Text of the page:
A seemingly natural-born leader, Rafiei encountered the perfect avenue to foster her talent for leadership as a member of the inaugural class of the Peter Lougheed Leadership College (PLLC) and recounts how she took their early slogan to heart: “how will you change the world?” She says the experience has been the highlight of her degree and the place to fully realize the reality of her innovative ideas.

"Yasmin Rafiei has been an outstanding member of PLLC's pioneer class,” says The Right Honourable Kim Campbell, Founding Principal of the Peter Lougheed Leadership College. “She combines academic excellence with a commitment to contributing to the experience of all students and represents the qualities of character and curiosity that we encourage in PLLC scholars.”

It was through the PLLC that Rafiei was challenged to come up with an idea to solve what she sees as challenges in the healthcare system. Her brainchild is Venture Healthcare, a 10-week summer internship for undergraduate students from a range of social backgrounds with diverse interests in healthcare. “The goal of Venture Healthcare is to give all students the opportunity to get their feet wet in healthcare.”

“Thinking back to my first and second year science classes, we’d have discussions, and everyone would agree with each other. But as soon as I entered the PLLC, I remember the first thing my forum members did was disagree. It was disjointing, and it rattled our group. We worked through some serious conflicts, and it taught me a lot about team building and leadership.”

Philosophy

Rafiei advocates that deciding to pursue a general science degree rather than specializing or choosing the honours path gave her the flexibility to weave together the two sides of her character and pursue the opportunities fostered by the PLLC.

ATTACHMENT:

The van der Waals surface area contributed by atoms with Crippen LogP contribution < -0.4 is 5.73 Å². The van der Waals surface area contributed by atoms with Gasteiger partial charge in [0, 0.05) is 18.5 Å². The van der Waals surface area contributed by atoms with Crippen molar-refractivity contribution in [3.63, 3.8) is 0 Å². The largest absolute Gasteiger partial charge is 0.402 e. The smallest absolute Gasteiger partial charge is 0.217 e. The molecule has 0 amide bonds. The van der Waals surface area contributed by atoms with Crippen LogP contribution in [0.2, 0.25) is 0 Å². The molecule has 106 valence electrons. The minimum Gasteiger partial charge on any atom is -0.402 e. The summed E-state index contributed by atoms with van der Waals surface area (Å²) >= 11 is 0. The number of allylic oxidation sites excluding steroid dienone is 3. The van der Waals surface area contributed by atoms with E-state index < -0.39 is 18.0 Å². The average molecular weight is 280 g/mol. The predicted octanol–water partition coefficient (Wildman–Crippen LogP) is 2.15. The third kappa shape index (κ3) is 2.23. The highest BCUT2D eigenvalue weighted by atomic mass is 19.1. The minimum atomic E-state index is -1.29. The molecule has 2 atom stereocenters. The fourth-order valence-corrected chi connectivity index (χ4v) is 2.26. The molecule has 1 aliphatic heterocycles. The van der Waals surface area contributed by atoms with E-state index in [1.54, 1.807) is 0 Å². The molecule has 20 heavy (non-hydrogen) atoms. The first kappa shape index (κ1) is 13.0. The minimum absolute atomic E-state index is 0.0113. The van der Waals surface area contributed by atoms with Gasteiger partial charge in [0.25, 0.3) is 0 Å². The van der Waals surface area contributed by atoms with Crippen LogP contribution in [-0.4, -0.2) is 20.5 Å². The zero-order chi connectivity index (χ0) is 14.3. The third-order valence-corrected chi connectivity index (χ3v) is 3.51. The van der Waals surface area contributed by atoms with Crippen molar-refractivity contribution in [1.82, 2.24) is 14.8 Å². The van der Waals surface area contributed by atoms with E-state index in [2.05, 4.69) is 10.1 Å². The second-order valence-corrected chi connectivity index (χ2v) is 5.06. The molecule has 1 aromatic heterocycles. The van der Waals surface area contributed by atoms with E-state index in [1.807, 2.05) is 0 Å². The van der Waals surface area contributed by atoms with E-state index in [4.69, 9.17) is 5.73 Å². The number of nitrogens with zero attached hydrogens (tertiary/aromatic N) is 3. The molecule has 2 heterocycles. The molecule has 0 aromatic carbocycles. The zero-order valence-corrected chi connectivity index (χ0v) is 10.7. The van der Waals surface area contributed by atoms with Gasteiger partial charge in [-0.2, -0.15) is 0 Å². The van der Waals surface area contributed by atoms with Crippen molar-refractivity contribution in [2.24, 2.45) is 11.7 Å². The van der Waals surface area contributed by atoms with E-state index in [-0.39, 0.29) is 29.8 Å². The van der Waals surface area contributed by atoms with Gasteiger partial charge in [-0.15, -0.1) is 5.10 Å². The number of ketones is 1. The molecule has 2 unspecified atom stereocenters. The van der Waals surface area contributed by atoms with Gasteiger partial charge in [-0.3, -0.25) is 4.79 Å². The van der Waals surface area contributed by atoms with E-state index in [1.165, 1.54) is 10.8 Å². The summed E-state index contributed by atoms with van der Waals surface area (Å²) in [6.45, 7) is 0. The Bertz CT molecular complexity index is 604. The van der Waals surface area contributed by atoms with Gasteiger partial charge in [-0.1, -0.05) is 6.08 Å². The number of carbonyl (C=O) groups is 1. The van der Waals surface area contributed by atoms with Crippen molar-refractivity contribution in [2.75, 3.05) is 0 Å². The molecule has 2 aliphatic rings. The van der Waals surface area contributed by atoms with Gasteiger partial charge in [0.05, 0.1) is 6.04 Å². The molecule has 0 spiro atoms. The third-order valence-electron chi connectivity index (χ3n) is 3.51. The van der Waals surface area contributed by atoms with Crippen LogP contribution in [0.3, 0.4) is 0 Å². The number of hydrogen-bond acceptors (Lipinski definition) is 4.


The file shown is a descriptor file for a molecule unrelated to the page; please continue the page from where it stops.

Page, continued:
“Ever since I was a child, I’ve always thought there was this beautiful complexity between the arts and the sciences and the way they interact with and enhance each other. It’s unsettling and curious and inviting.”

The road to Rhodes

After one whirlwind weekend in Winnipeg earlier this month where she participated in a two-day interview and was one of three recipients chosen out of 12 finalists, Rafiei’s life was forever changed with the news that she was on the road to becoming a Rhodes Scholar at Oxford.

Her elation at winning one of the world’s most prestigious scholarships was shared by Martin Ferguson-Pell, Vice-Principal of PLLC. "I'm absolutely thrilled. Yasmin is one of those outstanding students who has the confidence to just go for it, and that's half the battle," says Ferguson-Pell. “She has a very strong sense of social responsibility, a deep enthusiasm for life, a certain fearlessness, and a natural ability to get others on board with what she's doing."

Rafiei will start at Oxford next fall to pursue two Master’s degrees: one in global health science, the other in public policy. She’s excited to nourish her love of writing at the almost-mythical Oxford, the birthplace of so many literary greats, many of whom she grew up reading as a child.

“Oxford is where imagination goes to become reality. I look at Oxford, and I see the next step in my story. As someone who is curious and driven to innovate, it seems like the ideal place to nourish and grow my capacity to think critically about contemporary issues in healthcare.”

After Oxford, Rafiei has her eyes set on med school to pursue her dream of improving patient care systems and the accessibility of healthcare.

So, what’s the moral of her story? “My one piece of advice is if you’re passionate about something, just get started. I think the common discourse is that university is just a stepping stone, but it’s not. The university is a beautiful place to grow and thrive and try things in a safe environment. Pursue your passions to your full capacity. Push yourself now.”